Saturday, March 14, 2009

Full Moon Snowshoe Hike at Mount Baker

I've gotten into the habit of watching the full moon calendar during the winter. When the skies are clear, there's no better place locally to enjoy a full moon and the night sky then up on Mt. Baker. It's quite simply a world class outdoor experience. Tuesday night looked promising. Emails, telephone calls and smoke signals followed; by noon, the message came through:
Houston, we are a go.
I left work in Bellingham at 4 PM, met up with Dean and the rest of his fun-loving friends at Maple Falls, and we began our snowshoe hike around sunset out of the Mt. Baker ski area. We pretty much had things to ourselves. We made the top of the ridge right as the moon rose--that's the picture above. The pics here are copyright Scott T./Skagit Herald--pretty nice to have a professional photographer on the hike. And good company at that. It was so cold though that Scott's camera batteries froze. Vince R. came as well, to write the story, and he does a better job than I of telling the tale, and so feel free to fast forward to the link below. There's even a video clip. Our little full moon adventure made the front page of the Herald on Thursday--nice!
For my faithful blog follower(s), my bonus track comments are 1.) it was 5 degrees, and very very very very cold; 2.) full moon rise on snow canyon makes for an amazing ethereal pink glow--this is my first chance to legitmately drop the word "ethereal" in quite some time--it's a good word, and the pink glow seemed from another world; and 3.) I forgot my pants, my headlamp, my gloves, and food. Also, my ski poles were useless, because they were too long. But my new snowshoes are pretty cool--they have a heel elevator which is real nice for sharp inclines. Also, there were a couple nuts doing some rock climbing on Table Mountain with headlamps--kind of cool. As one friend said, just when you thought you'd seen it all as far as crazy goes, you see some fools night rock or ice climbing at 5 degrees. Life is good, and may it be long too.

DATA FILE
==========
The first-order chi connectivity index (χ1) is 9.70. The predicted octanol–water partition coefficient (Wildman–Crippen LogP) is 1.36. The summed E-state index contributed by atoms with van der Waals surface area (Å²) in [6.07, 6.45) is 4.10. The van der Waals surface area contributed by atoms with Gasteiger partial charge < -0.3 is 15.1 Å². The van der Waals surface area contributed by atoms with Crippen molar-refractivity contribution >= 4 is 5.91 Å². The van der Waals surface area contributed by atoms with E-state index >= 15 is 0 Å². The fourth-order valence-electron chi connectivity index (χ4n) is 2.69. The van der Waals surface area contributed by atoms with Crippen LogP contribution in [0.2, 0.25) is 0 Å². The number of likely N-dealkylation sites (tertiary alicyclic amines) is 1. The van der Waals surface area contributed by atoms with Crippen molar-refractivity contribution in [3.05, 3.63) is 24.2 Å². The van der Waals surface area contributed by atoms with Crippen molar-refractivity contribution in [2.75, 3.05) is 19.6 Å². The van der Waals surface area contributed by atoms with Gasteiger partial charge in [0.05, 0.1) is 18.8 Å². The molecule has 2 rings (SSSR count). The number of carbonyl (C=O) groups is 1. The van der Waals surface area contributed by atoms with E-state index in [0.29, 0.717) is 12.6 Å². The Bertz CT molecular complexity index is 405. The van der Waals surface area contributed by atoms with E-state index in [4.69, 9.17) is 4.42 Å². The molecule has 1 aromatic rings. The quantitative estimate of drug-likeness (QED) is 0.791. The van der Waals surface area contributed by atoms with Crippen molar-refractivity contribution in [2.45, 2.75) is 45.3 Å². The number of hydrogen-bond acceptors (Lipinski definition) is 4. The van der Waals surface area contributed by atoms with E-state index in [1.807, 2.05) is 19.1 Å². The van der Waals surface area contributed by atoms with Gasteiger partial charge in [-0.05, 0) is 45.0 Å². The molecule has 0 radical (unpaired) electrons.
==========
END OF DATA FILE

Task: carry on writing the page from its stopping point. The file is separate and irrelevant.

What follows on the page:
We'll probably do this one more time this winter, maybe under a New Moon. The pics below may look like they were taken in daylight, but if you look close, you can see spots in the sky, aka stars, novas, nebulae, planets, galaxies and other astronomical events. Cue Neil Young's Pochohantas (from Rust Never Sleeps), and dream of traveling across an unsettled America, clear skies night after night. If you want. I would. Or you could just read the story--


Luna rising

Ring of Fire at Night aka Mt. Baker

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